Toddler speech development: What's typical for a 2-year-old?
Talk to your child's health care provider if you can understand only a few or none of your 2-year-old's words. A delay using words or talking can be an early sign of other issues. Your toddler's provider can refer you to health professionals who test children for these issues.
Every child grows and develops at their own pace. But toddler speech development tends to follow a fairly set path. For example, by age 2, most children can:
- Use simple two-word phrases, such as "more milk."
- Ask one- or two-word questions, such as "Go bye-bye?"
- Follow simple commands and understand simple questions.
- Speak about 50 to 100 words.
- Be understood at least half the time by adults who don't know the child.
Between the ages of 2 and 3, most children:
- Speak in two- and three-word phrases or sentences.
- Use at least 200 words and as many as 1,000 words.
- Ask questions that start with who, what, where or why, such as "Where is mommy?"
- Say their first name when asked.
- Refer to themselves with pronouns, such as I, me, my or mine.
- Can be understood most of the time by familiar listeners, such as family members.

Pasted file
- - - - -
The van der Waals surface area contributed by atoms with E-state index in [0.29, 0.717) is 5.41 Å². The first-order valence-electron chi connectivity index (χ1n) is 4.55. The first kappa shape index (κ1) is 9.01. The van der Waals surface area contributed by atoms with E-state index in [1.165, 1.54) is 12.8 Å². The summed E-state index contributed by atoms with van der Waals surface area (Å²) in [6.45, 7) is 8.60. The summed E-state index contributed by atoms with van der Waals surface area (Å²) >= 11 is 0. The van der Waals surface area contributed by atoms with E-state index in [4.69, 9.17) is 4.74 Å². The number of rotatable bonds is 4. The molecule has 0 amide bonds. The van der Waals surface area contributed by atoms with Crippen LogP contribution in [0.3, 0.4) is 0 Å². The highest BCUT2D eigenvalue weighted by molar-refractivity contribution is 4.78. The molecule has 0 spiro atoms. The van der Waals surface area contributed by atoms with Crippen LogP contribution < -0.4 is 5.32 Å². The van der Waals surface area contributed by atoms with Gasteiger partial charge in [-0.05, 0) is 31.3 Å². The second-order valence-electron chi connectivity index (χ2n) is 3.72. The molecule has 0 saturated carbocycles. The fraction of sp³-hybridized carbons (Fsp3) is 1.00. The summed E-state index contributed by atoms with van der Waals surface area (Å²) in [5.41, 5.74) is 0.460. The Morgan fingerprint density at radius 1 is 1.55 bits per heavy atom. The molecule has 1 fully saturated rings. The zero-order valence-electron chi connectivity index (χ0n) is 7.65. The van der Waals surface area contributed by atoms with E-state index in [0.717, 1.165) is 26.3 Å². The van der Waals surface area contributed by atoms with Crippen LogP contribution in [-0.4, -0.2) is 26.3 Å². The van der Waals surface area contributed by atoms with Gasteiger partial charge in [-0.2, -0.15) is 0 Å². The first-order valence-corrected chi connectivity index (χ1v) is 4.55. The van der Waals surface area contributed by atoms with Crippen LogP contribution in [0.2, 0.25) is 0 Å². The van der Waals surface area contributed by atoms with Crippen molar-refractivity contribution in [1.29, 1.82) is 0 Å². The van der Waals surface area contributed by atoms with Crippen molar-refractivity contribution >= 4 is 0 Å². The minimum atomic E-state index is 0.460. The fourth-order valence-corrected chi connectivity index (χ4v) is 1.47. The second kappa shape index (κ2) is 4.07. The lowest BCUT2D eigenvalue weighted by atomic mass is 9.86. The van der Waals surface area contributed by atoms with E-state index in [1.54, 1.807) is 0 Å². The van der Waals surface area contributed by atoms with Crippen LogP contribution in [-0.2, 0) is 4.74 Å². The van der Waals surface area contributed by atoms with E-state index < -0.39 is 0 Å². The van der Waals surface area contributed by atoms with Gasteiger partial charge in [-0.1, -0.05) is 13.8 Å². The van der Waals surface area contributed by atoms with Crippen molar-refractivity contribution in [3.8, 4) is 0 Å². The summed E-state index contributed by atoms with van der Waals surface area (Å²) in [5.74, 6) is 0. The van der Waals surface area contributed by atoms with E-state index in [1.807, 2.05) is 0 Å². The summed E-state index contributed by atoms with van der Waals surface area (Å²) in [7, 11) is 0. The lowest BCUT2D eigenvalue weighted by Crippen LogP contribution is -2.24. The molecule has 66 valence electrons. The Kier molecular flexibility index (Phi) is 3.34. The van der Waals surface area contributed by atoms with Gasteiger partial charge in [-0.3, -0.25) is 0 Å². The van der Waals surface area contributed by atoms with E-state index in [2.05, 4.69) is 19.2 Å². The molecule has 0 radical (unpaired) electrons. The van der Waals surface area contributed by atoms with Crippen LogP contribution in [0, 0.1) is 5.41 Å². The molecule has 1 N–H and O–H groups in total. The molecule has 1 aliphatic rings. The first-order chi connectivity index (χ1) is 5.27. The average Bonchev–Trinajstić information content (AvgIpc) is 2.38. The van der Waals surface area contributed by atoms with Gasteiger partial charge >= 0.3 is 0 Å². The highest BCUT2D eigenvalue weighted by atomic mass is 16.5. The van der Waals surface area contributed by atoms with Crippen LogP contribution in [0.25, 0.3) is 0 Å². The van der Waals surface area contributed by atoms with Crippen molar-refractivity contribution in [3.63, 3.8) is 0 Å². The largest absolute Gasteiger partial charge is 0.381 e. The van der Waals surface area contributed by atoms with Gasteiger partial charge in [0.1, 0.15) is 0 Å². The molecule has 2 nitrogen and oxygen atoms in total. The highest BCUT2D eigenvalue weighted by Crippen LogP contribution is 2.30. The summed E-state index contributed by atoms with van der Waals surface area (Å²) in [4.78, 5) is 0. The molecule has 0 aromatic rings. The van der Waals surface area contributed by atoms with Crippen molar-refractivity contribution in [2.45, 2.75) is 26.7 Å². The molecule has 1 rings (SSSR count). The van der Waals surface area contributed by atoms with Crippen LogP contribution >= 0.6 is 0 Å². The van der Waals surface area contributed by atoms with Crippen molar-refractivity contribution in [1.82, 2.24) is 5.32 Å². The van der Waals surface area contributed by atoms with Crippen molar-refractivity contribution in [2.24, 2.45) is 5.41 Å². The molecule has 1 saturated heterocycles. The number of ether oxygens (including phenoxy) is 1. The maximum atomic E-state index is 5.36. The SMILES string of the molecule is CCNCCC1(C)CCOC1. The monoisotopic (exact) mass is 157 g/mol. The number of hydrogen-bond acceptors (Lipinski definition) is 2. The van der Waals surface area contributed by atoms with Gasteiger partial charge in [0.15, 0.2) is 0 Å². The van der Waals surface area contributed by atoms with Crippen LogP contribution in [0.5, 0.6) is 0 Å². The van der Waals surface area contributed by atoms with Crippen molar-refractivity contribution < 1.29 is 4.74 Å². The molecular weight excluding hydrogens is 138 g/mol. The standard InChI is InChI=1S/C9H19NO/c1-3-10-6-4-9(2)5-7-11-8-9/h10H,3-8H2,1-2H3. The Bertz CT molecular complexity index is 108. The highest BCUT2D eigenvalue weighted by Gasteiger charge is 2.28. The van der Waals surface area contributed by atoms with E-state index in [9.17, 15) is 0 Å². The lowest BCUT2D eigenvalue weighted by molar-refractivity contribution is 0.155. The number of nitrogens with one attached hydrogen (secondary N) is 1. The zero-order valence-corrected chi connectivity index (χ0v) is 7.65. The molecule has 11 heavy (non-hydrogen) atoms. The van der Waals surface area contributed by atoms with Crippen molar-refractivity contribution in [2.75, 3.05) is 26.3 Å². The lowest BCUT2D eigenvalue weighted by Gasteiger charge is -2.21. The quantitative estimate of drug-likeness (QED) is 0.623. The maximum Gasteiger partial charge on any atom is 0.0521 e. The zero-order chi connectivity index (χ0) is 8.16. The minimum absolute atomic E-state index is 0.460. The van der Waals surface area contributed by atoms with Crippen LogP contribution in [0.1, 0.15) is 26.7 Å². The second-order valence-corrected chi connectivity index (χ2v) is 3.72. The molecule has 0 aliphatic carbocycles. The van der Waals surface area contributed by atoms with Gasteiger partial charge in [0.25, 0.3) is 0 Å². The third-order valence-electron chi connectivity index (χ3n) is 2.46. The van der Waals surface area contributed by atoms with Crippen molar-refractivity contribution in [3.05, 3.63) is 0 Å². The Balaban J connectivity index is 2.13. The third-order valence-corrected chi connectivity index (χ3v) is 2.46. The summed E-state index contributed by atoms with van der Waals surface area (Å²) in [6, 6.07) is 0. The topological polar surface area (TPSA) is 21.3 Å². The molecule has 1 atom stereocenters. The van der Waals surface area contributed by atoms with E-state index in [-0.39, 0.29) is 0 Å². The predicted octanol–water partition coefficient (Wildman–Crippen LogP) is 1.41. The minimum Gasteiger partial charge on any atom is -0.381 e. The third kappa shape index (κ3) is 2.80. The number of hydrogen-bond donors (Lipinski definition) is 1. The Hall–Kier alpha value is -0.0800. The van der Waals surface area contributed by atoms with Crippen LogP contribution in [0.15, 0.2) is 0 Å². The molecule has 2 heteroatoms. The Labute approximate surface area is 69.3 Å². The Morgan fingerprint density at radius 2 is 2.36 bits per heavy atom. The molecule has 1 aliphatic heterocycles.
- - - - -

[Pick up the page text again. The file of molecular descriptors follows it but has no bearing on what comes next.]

If your child might have a condition that causes a speech delay, your child's health care provider may suggest that you see a hearing or speech professional.
For example, hearing problems are checked by an audiologist. A speech-language pathologist checks for communication problems. If your child hears or speaks two languages, see a bilingual speech-language pathologist so your child can get tested in both languages.
In the United States, you can get your child tested through a government-funded early intervention program. This offers services and support to children with delays in development or disabilities. Each state and territory has an early intervention program, and some programs include speech therapy.
The way speech delay is treated in toddlers depends on the cause. When treated early, these delays and the problems that can cause them often get better over time.
Last Updated Mar 4, 2023